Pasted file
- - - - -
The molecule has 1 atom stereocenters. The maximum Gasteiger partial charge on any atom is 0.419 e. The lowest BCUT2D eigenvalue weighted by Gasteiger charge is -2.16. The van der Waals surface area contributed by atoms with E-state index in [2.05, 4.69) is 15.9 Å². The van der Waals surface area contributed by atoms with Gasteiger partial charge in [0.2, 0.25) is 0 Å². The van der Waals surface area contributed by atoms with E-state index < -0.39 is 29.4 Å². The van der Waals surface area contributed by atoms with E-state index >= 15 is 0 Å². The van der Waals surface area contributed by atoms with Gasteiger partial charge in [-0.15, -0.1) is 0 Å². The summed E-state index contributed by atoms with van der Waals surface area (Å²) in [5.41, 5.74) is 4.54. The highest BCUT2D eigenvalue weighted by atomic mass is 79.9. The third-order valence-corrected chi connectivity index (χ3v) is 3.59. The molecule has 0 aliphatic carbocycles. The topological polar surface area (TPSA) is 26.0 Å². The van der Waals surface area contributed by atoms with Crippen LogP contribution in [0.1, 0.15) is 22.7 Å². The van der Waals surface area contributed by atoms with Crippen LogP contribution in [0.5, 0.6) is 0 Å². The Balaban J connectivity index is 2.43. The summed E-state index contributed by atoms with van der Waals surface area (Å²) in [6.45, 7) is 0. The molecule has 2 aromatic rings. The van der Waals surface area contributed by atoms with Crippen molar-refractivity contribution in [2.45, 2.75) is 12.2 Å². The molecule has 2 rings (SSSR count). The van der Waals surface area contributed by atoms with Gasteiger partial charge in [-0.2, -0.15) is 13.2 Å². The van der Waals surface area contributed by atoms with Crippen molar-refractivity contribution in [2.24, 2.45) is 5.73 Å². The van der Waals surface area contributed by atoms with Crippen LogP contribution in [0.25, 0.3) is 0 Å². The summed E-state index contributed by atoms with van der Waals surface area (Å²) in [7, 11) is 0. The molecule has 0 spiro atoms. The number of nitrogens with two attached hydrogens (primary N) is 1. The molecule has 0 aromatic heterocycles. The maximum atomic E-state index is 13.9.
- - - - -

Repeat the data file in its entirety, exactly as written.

The molecule has 1 atom stereocenters. The maximum Gasteiger partial charge on any atom is 0.419 e. The lowest BCUT2D eigenvalue weighted by Gasteiger charge is -2.16. The van der Waals surface area contributed by atoms with E-state index in [2.05, 4.69) is 15.9 Å². The van der Waals surface area contributed by atoms with Gasteiger partial charge in [0.2, 0.25) is 0 Å². The van der Waals surface area contributed by atoms with E-state index < -0.39 is 29.4 Å². The van der Waals surface area contributed by atoms with E-state index >= 15 is 0 Å². The van der Waals surface area contributed by atoms with Gasteiger partial charge in [-0.15, -0.1) is 0 Å². The summed E-state index contributed by atoms with van der Waals surface area (Å²) in [5.41, 5.74) is 4.54. The highest BCUT2D eigenvalue weighted by atomic mass is 79.9. The third-order valence-corrected chi connectivity index (χ3v) is 3.59. The molecule has 0 aliphatic carbocycles. The topological polar surface area (TPSA) is 26.0 Å². The van der Waals surface area contributed by atoms with Crippen LogP contribution in [0.1, 0.15) is 22.7 Å². The van der Waals surface area contributed by atoms with Crippen LogP contribution in [0.5, 0.6) is 0 Å². The Balaban J connectivity index is 2.43. The summed E-state index contributed by atoms with van der Waals surface area (Å²) in [6.45, 7) is 0. The molecule has 2 aromatic rings. The van der Waals surface area contributed by atoms with Crippen molar-refractivity contribution in [2.45, 2.75) is 12.2 Å². The molecule has 2 rings (SSSR count). The van der Waals surface area contributed by atoms with Gasteiger partial charge in [-0.2, -0.15) is 13.2 Å². The van der Waals surface area contributed by atoms with Crippen molar-refractivity contribution in [2.24, 2.45) is 5.73 Å². The van der Waals surface area contributed by atoms with Crippen LogP contribution in [0.25, 0.3) is 0 Å². The summed E-state index contributed by atoms with van der Waals surface area (Å²) in [7, 11) is 0. The molecule has 0 spiro atoms. The number of nitrogens with two attached hydrogens (primary N) is 1. The molecule has 0 aromatic heterocycles. The maximum atomic E-state index is 13.9.